4 September 2018

Peugeot 308 2018 Car Review

The latest Peugeot 308 landed here in late June this year in two specifications, the Allure and the GT Line.

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Peugeot 308
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Peugeot 308
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Peugeot 308
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Peugeot 308
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Peugeot 308
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Peugeot 308

Both feature the latest in Peugeot design cues, especially noticeable up front with a smart, grown-up flavour, albeit an arguably less characterful appearance.

The GT line comes with sports seats and lashings of red contrast stitching to lift the look – but it took our tester a tad longer than usual to get comfy. Either the steering wheel felt too low, or it blocked the lower portion of the instruments – to be fair, a quandary not everyone will encounter, depending on how they’re built.

It does underline though that it’s vital to explore seat and wheel adjustment when taking a test drive, and be sure that when you are the correct distance from pedals and wheel, you can see everything you need to. If it doesn’t feel quite right – is that merely because it’s unfamiliar, in which case you’ll get used to it? Or…Our tester got used to it, the compromise being that the trip meter wasn’t easily visible.

This GT Line gets a sports front bumper and side skirt, a gloss black diffuser against which twin chrome exhaust outlet stand out, plus 17-inch alloy wheels and full LED lighting. Inside those red-stitched sporty seats mark the GT, plus aluminium pedals and a 3D satnav. There’s a $1500 panoramic roof option too, not fitted to our tester.

Anyone still stuck on the old adage that there ‘ain’t no replacement for displacement’ will be astonished by this engine. The 1.2-litre three-cylinder is an impressive bit of kit, certainly when paired with this six-speed auto transmission. At no point did it feel underpowered, indeed it dispatched brisk overtaking manoeuvres with elan, accelerating to the appropriate speed and tucking back in with a vigour that belies the modest capacity, with the further advantage that on a light throttle it virtually does run on the proverbial smell of an oily rag. Just in terms of usability, it’s no wonder this is the 2018 International Engine of the Year in its category.

A new look and a modern engine naturally come backed up by a cornucopia of electronic safety tech, including active emergency braking, front collision warning, driver attention alert, speed limit sign recognition and recommendation, active blind spot monitoring, auto high beam, a reversing camera with front and rear sensors – and active lane-keep assist.

Now, on a long trip we have no reservations about systems that alert you if you’re crossing the centre or edge lines, they can be a lifesaver for distracted or fatigued drivers. But on New Zealand’s narrower roads they can get irritating – resulting in too rapid a willingness to switch the danged things off – or even a little too zealous for safety.

Such is Peugeot’s system, for the ‘active’ part refers to weighting the steering wheel back towards your lane. Most cars fitted with this tech keep that weighting fairly subtle, merely as assistance to your own response. But this car almost twitches the wheel with the testiness of an impatient schoolteacher with a recalcitrant pupil, and once or twice – when the lane departure was deliberate, to allow a good margin around a cyclist or a pedestrian on local country roads without a pavement – that twitch reduced the margin of error to a startling degree.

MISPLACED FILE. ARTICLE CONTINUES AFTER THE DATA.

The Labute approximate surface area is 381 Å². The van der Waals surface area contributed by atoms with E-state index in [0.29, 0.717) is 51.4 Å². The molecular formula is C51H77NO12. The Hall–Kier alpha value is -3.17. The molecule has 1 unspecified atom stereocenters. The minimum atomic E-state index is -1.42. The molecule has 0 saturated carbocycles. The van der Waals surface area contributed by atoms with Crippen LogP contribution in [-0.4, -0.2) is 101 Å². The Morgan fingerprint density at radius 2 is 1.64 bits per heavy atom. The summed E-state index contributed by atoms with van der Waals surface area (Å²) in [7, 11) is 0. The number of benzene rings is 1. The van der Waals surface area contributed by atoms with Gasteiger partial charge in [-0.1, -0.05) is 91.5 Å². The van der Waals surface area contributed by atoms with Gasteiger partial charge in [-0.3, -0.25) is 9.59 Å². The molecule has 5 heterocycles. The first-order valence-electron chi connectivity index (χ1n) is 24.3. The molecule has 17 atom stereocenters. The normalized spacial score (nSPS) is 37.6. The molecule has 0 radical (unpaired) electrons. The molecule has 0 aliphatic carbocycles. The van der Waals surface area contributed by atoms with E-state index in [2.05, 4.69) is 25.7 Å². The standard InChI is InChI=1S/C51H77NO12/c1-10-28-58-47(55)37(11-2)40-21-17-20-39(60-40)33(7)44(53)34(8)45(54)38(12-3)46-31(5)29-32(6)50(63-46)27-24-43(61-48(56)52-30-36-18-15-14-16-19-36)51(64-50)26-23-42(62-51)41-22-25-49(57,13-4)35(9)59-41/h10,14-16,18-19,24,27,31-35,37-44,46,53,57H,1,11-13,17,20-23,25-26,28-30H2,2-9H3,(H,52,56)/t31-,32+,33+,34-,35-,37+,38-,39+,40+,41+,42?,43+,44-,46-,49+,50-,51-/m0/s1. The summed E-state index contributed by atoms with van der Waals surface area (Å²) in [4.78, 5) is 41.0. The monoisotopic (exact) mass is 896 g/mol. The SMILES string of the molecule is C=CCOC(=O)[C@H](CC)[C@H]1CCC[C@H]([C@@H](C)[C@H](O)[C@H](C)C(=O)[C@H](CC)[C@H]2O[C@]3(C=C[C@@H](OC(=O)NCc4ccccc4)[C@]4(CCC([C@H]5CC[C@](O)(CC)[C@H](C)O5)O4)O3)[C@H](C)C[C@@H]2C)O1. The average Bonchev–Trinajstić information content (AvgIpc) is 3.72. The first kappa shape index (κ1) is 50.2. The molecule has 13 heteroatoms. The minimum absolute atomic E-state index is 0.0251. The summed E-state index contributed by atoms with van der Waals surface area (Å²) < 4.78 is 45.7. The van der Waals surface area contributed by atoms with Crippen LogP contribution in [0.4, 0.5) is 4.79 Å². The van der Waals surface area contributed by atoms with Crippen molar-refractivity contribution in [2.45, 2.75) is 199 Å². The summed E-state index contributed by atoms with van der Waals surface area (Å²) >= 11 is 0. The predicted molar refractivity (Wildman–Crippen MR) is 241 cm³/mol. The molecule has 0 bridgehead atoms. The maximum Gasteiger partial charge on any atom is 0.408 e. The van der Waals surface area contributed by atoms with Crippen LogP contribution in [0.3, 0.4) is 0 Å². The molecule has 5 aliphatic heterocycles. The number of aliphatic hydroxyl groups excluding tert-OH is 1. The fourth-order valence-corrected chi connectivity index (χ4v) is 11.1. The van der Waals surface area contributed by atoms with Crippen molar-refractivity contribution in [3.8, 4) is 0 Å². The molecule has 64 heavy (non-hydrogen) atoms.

There seems no remedy for this, except to switch it off when your trip is short, and leave it in place for any drive – or time of day – when fatigue or inattention could strike.

Such as our tester’s trip from Auckland to the Bay of Islands after work one Friday, and back after a busy weekend helping with a house move and its aftermath.

The car proved comfortable, the first-gen 308’s jiggly ride very much a thing of the past, this generation proving supple and capable on a variety of surfaces and roads, though it hit close to Peugeot’s claim for urban consumption rather than its country thirst. To be fair, the total drive included a fair bit of hilly swervery and some steep gravel stretches: the view was worth it, but the route was hardly chosen with fuel economy in mind.

As for luggage, folding the seats down results in a significant step for the load floor, a problem few folk will generally encounter as the boot’s generous enough for most purposes. In this case the Pug became a house-move load hauler, carrying boxes of excess to the hospice shop, and swallowing quite a few unusually shaped and sized boxes and bundles without complaint, assisted by the drop-down ‘ski hatch’.

Still not sold by the idea of a 1.2-litre engine in a car this size? Next year we’ll get a 1.6-litre, 168kWGT version, with an eight-speed auto.

At a glance


Peugeot 308 GT Line


1.2 3-Cylinder



ANCAP safety rating

Unrated (Diesel variant 5 Star)

Power and Torque

96kW at 5500rpm, 230Nm at 1750rpm


Six-speed auto

Fuel economy


Towing capacity



2WD - Front

Seating capacity


Luggage capacity/payload

470 Litres

Safety systems

  • Advanced Emergency Braking at up to 140kph
  • Active lane departure warning
  • Front and rear parking sensors
  • Front Collision Warning
  • Active Blind Spot Detection
  • Speed sign recognition and recommendation
  • Park Assist (parallel and bay parking)
  • Driver Attention Alert
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